Those familiar with Toca Boca apps already will love Toca Store. It has all of the features we have come to expect - really great visuals, highly interactive and allows children to use their imagination at the same time.Children can either take the role of shopkeeper or customer (or both) and chose what to sell in the store and what to buy. The app will also teach them about numbers and counting as they count out the money and ring it in to the till.

What we loved: This app looks great and is intuitive and easy to learn to use as well as being really great fun for children to play. It can keep them engaged for hours as they can sell different things in the shop each time and chose from a really wide range.

What we didn't: Hmmm. Hard to think of anything! My daughter just loves playing this.

The newest Toca Boca app on the block is Toca House where children can tidy up the house, and it's fun. If only...!

Hickory Dickory Dock promises to introduce children to the basics of time-telling. Mindshapes' core philosophy is that learning should be fun, and Hickory Dickory Dock is both fun and great to look at. Using the familiar nursery rhyme, children move around the clock with the little mouse and each number on the clock has an activity for them to do that fits in with the nursery rhyme.
North London Toddler is not quite up to learning to tell the time yet but was definitely curious and engaged with the app and we will definitely come back to it when she is older. The app is versatile as younger children can just enjoy it as a game, whereas with older children you will be able to engage them in conversations about the time.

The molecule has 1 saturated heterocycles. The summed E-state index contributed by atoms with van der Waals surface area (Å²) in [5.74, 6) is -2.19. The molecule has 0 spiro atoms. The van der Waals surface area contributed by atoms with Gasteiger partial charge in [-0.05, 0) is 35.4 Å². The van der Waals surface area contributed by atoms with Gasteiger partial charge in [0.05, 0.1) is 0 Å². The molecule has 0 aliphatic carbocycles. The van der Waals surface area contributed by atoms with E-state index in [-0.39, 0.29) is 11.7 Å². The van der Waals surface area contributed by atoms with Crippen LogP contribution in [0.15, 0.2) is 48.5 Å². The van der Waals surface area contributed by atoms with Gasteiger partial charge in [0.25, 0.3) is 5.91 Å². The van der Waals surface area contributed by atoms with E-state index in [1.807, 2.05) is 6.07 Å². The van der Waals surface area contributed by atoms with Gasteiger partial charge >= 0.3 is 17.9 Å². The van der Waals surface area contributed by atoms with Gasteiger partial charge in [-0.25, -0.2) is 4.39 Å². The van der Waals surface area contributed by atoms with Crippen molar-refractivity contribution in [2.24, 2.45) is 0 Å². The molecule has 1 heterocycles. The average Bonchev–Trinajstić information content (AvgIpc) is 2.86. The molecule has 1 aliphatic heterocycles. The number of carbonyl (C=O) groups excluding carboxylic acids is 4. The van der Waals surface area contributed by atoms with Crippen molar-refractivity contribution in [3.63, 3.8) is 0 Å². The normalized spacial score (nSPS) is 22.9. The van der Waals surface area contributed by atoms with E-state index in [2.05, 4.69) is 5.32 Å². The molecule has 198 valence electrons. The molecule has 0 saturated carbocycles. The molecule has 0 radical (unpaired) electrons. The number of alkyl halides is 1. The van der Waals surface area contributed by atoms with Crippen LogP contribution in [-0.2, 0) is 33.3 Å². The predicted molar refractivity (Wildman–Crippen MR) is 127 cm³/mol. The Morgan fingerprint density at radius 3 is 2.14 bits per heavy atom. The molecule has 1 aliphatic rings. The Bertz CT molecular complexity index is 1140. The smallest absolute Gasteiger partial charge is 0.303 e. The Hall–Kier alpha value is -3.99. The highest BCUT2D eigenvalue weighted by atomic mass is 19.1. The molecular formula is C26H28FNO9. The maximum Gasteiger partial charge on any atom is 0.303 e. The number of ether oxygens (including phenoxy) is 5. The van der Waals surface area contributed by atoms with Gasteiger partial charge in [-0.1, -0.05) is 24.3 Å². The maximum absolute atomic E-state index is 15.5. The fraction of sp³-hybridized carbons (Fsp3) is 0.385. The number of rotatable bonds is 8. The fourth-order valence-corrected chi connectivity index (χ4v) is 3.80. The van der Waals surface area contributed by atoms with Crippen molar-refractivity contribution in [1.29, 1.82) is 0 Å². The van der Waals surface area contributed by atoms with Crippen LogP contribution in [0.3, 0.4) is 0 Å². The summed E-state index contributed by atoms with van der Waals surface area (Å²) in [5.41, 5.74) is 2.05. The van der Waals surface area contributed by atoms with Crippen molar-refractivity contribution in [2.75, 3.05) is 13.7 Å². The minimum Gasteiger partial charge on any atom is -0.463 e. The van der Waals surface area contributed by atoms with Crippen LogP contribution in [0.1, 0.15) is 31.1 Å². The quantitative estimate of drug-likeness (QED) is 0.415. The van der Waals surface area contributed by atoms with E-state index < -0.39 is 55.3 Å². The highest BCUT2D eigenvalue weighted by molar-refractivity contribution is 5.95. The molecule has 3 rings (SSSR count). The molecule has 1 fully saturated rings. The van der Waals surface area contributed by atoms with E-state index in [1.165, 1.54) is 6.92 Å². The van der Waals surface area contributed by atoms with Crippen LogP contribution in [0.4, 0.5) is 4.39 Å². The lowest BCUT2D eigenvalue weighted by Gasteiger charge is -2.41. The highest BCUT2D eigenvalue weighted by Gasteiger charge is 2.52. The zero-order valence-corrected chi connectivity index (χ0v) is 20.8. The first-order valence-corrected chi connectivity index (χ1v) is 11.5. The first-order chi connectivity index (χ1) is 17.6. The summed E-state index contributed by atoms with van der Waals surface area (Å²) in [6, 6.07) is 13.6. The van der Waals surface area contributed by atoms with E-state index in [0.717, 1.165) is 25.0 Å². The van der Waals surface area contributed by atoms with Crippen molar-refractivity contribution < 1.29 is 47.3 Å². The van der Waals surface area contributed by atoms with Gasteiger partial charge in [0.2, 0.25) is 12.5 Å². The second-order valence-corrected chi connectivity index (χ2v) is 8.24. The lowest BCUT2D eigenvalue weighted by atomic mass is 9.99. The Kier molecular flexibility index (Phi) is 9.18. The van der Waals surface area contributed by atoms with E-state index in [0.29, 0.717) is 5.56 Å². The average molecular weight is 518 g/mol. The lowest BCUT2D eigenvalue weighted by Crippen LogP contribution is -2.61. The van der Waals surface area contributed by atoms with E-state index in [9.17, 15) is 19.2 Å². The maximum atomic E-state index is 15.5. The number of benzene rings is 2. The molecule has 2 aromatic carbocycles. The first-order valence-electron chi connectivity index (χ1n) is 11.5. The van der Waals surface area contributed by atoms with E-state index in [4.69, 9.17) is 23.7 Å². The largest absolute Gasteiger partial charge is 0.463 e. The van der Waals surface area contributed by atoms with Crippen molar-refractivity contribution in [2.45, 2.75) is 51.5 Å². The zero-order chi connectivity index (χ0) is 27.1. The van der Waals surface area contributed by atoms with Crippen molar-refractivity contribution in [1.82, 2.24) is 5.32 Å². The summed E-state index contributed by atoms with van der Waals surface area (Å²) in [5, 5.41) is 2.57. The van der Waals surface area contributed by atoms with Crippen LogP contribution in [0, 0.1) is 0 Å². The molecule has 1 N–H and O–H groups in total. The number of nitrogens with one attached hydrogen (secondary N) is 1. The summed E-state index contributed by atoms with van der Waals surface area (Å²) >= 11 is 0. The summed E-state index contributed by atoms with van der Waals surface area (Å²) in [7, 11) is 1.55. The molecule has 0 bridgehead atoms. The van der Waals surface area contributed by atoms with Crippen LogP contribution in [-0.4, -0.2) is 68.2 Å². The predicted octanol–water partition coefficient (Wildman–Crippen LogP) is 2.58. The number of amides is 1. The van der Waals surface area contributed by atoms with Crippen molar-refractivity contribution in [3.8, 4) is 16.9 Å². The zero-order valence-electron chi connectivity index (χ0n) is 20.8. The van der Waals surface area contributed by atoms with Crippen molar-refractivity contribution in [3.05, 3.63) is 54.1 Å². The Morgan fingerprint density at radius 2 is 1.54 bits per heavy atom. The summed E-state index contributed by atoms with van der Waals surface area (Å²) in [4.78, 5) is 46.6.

What We Loved: This app looks absolutely great - surreal, colourful and visually exciting. There is plenty to engage a young child with. It is great to see a very traditional nursery rhyme being used to such good effect in conjunction with modern technology.

What We Didn't: Even as adults we found some of the numbers quite hard to work out. We still haven't puzzled out what you do with 8 O Clock, despite much touching of the iPad! Also, in order for children to learn the time, they will definitely need to use this with an adult as a basis for discussion as on its own it will not teach them the time - not necessarily a bad thing!

For the iPad only, Peppa's Party is made by the same developer and has a lot of similarities in look and feel to the iPhone game apps. In this app you can come to Peppa's party and pay along with her friends in this selection of games. The added feature here is that the app allows the player to personalise the gameplay- so when you start the app you can enter your name and select an icon. There are 5 games to get stuck in to. The games are diverse and cleverly pick up the theme of a party to create different engaging scenarios such as baking a cake or decorating a gift bag.